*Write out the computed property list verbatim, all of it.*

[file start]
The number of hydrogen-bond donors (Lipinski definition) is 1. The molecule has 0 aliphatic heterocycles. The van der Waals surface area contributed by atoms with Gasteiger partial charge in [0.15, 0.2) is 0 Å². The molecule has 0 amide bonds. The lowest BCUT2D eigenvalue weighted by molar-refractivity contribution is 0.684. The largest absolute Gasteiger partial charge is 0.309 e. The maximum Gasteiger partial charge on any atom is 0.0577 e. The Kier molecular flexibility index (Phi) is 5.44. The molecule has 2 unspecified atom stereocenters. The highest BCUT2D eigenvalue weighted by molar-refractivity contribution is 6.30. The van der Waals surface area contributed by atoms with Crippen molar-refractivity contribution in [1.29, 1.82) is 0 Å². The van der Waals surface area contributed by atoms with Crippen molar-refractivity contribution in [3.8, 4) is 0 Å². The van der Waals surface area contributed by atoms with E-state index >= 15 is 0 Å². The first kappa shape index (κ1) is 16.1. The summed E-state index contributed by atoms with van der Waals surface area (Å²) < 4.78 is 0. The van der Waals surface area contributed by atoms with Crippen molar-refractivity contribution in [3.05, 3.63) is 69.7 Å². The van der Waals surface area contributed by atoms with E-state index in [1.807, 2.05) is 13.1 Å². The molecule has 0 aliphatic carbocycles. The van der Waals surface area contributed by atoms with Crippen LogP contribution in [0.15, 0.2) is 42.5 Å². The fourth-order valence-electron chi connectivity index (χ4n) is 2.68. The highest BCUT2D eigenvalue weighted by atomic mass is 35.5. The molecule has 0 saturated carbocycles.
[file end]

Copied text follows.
The number of hydrogen-bond donors (Lipinski definition) is 1. The molecule has 0 aliphatic heterocycles. The van der Waals surface area contributed by atoms with Gasteiger partial charge in [0.15, 0.2) is 0 Å². The molecule has 0 amide bonds. The lowest BCUT2D eigenvalue weighted by molar-refractivity contribution is 0.684. The largest absolute Gasteiger partial charge is 0.309 e. The maximum Gasteiger partial charge on any atom is 0.0577 e. The Kier molecular flexibility index (Phi) is 5.44. The molecule has 2 unspecified atom stereocenters. The highest BCUT2D eigenvalue weighted by molar-refractivity contribution is 6.30. The van der Waals surface area contributed by atoms with Crippen molar-refractivity contribution in [1.29, 1.82) is 0 Å². The van der Waals surface area contributed by atoms with Crippen molar-refractivity contribution in [3.8, 4) is 0 Å². The van der Waals surface area contributed by atoms with E-state index >= 15 is 0 Å². The first kappa shape index (κ1) is 16.1. The summed E-state index contributed by atoms with van der Waals surface area (Å²) < 4.78 is 0. The van der Waals surface area contributed by atoms with Crippen molar-refractivity contribution in [3.05, 3.63) is 69.7 Å². The van der Waals surface area contributed by atoms with E-state index in [1.807, 2.05) is 13.1 Å². The molecule has 0 aliphatic carbocycles. The van der Waals surface area contributed by atoms with Crippen LogP contribution in [0.15, 0.2) is 42.5 Å². The fourth-order valence-electron chi connectivity index (χ4n) is 2.68. The highest BCUT2D eigenvalue weighted by atomic mass is 35.5. The molecule has 0 saturated carbocycles.